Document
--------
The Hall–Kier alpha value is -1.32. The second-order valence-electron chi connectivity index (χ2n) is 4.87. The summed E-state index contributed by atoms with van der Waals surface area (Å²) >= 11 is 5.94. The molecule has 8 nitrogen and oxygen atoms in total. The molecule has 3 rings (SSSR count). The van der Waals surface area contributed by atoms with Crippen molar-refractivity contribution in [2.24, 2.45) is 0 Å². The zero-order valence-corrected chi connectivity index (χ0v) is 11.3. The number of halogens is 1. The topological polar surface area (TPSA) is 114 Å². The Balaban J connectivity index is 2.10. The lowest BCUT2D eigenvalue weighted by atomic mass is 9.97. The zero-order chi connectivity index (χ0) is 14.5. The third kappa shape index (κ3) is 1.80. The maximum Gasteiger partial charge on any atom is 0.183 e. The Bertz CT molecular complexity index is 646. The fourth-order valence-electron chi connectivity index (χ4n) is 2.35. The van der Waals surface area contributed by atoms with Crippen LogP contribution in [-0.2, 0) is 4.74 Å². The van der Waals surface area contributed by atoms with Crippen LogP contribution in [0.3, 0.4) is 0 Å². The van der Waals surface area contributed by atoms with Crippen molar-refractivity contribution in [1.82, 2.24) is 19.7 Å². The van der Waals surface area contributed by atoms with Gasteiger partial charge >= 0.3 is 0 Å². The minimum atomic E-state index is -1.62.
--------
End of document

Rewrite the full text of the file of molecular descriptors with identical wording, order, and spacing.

The Hall–Kier alpha value is -1.32. The second-order valence-electron chi connectivity index (χ2n) is 4.87. The summed E-state index contributed by atoms with van der Waals surface area (Å²) >= 11 is 5.94. The molecule has 8 nitrogen and oxygen atoms in total. The molecule has 3 rings (SSSR count). The van der Waals surface area contributed by atoms with Crippen molar-refractivity contribution in [2.24, 2.45) is 0 Å². The zero-order valence-corrected chi connectivity index (χ0v) is 11.3. The number of halogens is 1. The topological polar surface area (TPSA) is 114 Å². The Balaban J connectivity index is 2.10. The lowest BCUT2D eigenvalue weighted by atomic mass is 9.97. The zero-order chi connectivity index (χ0) is 14.5. The third kappa shape index (κ3) is 1.80. The maximum Gasteiger partial charge on any atom is 0.183 e. The Bertz CT molecular complexity index is 646. The fourth-order valence-electron chi connectivity index (χ4n) is 2.35. The van der Waals surface area contributed by atoms with Crippen LogP contribution in [-0.2, 0) is 4.74 Å². The van der Waals surface area contributed by atoms with Crippen LogP contribution in [0.3, 0.4) is 0 Å². The van der Waals surface area contributed by atoms with Crippen molar-refractivity contribution in [1.82, 2.24) is 19.7 Å². The van der Waals surface area contributed by atoms with Gasteiger partial charge >= 0.3 is 0 Å². The minimum atomic E-state index is -1.62.